94

mathematics and computer science

MATHEMATICS 130. (4) FINITE MATHEMATICAL MODELS. A course emphasizing the use of finite mathematics in modeling real-world phenomena. Specific topics are chosen from among the following: matrix algebra, graph theory, cryptography, Leontief inputoutput models, linear programming, probability, counting methods, game theory, and Markov chains. Prerequisite: none. MATHEMATICS 140. (4) CALCULUS FOR ECONOMICS. A study of differential and integral calculus and its applications. Topics include differentiation of elementary functions in one and several dimensions, integration of polynomials, and constrained and unconstrained optimization in one and several variables. Prerequisite: Economics 101 and satisfactory performance on a departmental assessment. Students who have any credit at Hampden-Sydney for the study of calculus may not take this course. Offered: each semester. MATHEMATICS 141. (4) CALCULUS I. Elementary functions, limits, derivatives, optimization, the definite integral, and the Fundamental Theorem of Calculus. Prerequisite: satisfactory performance on a departmental assessment. Offered: each semester. MATHEMATICS 142. (4) CALCULUS II. Functions defined by integrals, inverses, applications and techniques of integration, infinite series. Prerequisite: Mathematics 141 or the equivalent. Offered: each semester. MATHEMATICS 212. (3) INTRODUCTION TO THE HISTORY OF MATHEMATICS. A survey, from Babylonian mathematics through Greek mathematics, including some topics from modern mathematics, and illuminating G. Cantorâ€™s dictum that the essence of mathematics is its freedom to change. An extensive student project is required. Prerequisite: Mathematics 142, or consent of the instructor. MATHEMATICS 222. (3) STATISTICAL METHODS. A project-based study of sampling distributions, estimation, and hypothesis testing. Major topics are classical and nonparametric analysis of variance, and regression analysis. Students use a variety of statistical software to produce both individual and group projects. Prerequisite: Mathematics 121, or consent of the instructor. Offered: spring semester.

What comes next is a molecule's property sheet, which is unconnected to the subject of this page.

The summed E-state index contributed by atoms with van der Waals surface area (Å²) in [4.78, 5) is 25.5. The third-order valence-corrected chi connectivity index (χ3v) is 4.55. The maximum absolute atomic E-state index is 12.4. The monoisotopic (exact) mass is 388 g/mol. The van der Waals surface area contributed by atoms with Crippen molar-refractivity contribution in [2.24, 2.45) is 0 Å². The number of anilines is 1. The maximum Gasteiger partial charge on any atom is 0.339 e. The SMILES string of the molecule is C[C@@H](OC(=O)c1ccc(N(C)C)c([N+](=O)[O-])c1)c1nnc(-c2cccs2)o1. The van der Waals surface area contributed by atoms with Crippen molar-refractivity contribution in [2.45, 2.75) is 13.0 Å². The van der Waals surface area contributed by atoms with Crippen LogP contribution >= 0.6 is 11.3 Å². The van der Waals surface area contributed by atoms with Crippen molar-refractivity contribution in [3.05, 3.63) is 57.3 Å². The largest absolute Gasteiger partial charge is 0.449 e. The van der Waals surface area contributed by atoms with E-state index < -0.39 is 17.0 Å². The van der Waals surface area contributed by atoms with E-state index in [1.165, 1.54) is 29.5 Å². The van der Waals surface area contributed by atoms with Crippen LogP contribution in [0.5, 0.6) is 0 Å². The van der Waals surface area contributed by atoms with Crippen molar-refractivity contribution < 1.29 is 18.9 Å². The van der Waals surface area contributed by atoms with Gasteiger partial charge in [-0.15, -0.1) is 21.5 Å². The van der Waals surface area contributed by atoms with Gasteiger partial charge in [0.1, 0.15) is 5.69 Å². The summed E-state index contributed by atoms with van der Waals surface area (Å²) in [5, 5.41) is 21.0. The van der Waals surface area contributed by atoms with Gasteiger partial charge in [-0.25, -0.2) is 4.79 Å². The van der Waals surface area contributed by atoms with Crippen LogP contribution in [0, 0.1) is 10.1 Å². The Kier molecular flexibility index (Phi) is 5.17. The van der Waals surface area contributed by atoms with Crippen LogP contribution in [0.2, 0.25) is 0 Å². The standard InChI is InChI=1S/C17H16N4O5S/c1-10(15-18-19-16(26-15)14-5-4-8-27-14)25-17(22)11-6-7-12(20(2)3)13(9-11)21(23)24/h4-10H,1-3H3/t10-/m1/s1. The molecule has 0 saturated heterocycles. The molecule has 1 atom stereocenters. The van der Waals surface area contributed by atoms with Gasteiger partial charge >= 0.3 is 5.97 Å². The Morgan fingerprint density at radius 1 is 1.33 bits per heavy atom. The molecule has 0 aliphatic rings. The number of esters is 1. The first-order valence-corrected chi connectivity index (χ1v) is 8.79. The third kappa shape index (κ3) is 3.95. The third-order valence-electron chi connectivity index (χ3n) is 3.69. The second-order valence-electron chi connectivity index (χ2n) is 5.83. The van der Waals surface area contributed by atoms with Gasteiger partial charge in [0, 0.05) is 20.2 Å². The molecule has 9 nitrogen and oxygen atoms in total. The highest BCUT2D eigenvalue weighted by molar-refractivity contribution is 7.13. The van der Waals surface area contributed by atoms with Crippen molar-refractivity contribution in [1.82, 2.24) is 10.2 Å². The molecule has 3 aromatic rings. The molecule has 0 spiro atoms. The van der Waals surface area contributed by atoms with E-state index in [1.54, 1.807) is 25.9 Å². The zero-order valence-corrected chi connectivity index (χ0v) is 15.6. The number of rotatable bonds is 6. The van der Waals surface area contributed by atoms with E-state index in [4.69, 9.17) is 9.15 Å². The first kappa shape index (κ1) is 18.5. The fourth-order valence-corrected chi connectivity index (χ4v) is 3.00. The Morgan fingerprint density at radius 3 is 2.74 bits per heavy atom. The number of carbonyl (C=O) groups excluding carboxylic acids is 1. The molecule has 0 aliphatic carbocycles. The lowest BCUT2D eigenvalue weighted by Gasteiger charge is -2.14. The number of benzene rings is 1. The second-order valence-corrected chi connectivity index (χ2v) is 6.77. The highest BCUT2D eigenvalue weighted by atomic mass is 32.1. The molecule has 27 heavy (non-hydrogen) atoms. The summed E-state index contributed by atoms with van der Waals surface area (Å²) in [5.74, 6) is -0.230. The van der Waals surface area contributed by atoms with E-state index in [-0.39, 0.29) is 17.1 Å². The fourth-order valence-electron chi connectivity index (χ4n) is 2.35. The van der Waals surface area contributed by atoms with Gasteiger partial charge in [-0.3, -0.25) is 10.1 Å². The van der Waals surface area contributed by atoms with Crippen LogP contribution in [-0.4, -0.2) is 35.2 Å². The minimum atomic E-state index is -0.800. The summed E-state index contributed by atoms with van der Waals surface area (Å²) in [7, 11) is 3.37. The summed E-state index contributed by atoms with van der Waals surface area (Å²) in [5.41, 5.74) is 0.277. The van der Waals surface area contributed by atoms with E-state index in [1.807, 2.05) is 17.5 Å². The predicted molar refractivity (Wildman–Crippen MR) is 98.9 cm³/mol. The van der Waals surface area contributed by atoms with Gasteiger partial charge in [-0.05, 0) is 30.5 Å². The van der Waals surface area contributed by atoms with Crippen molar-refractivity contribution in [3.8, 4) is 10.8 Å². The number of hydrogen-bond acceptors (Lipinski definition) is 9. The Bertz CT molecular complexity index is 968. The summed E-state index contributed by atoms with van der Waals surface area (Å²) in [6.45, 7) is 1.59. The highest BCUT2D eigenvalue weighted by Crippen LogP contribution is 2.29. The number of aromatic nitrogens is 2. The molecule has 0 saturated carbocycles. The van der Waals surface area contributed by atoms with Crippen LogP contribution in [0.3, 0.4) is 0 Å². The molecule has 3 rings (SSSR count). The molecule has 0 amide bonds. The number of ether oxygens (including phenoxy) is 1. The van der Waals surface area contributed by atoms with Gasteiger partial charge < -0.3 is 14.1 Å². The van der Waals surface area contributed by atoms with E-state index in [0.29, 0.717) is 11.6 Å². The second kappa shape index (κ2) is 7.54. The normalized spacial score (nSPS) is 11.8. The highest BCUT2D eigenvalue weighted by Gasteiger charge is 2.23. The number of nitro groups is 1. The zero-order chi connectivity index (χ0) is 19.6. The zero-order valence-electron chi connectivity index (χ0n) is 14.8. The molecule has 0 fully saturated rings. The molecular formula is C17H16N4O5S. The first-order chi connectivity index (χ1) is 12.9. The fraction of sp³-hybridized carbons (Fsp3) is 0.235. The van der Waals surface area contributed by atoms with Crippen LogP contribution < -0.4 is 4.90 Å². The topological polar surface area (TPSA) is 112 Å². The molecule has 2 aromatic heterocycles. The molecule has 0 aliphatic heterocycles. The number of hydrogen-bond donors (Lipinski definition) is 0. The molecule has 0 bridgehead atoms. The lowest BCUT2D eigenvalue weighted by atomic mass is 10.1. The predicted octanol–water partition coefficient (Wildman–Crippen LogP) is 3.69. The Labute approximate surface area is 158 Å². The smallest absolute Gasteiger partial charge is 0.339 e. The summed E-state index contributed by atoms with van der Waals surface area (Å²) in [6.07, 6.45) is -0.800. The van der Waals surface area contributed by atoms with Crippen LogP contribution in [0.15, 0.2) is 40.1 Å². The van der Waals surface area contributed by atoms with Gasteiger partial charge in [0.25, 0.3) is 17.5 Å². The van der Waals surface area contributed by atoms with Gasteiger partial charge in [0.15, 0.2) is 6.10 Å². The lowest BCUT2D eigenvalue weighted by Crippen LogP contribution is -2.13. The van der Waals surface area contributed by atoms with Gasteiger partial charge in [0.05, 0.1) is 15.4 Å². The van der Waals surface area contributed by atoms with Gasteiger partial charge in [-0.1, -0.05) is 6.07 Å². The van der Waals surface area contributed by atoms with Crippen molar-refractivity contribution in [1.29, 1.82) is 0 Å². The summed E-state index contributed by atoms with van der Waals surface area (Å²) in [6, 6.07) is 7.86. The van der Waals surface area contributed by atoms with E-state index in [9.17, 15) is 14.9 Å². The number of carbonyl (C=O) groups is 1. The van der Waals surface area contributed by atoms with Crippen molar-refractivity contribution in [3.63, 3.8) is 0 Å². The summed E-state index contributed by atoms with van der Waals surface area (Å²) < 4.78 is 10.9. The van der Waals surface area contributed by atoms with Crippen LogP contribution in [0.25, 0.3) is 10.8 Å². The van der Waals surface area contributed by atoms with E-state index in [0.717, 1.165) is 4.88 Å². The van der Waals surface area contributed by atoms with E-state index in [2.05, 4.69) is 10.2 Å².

MATHEMATICS 231. (4) LINEAR ALGEBRA. Matrix arithmetic, vectors, abstract vector spaces, linear transformations, inner products, and eigenvalues, with some emphasis on applications and computing. Prerequisite: Mathematics 142. Offered: spring semester. MATHEMATICS 242. (4) CALCULUS III. Plane curves, polar coordinates, vector analysis of curves, infinite series, approximation, partial derivatives, line integrals, and double integrals. Prerequisite: Mathematics 142. Offered: fall semester. MATHEMATICS 243. (3) DIFFERENTIAL EQUATIONS. Analytic and numerical solutions of ordinary differential equations. Existence and uniqueness of solutions. Solutions of linear systems. Prerequisite: Mathematics 231 and 242, or consent of the instructor. Offered: fall semester. MATHEMATICS 252. (3) TRANSITION TO HIGHER MATHEMATICS. An introduction to logic, number theory, cardinality, set theory, and methods of proof. Special emphasis on developing studentsâ€™ facility for reading and writing mathematical proofs. Prospective math majors should take Math 252 during the spring of sophomore year. A student cannot receive credit for this course and Mathematics 262. Prerequisite: Mathematics 142, or permission of the instructor. Offered: spring semester. MATHEMATICS 262. (4) DISCRETE MATHEMATICS. An introduction to the discrete mathematics most useful in computing and computer science. Topics include set theory, mathematical logic, graph theory, and combinatorics. A student cannot receive credit for this course and Mathematics 252. Prerequisite: Mathematics 142 or Mathematics 141 and Computer Science 261. Offered: spring semester. MATHEMATICS 331. (4) OPTIMIZATION. A mathematical introduction to optimization. Linear programming, integer programming, transportation and assignment problems, game theory, nonlinear programming, and decision analysis. Prerequisite: Mathematics 231. Offered: spring semester of odd-numbered years.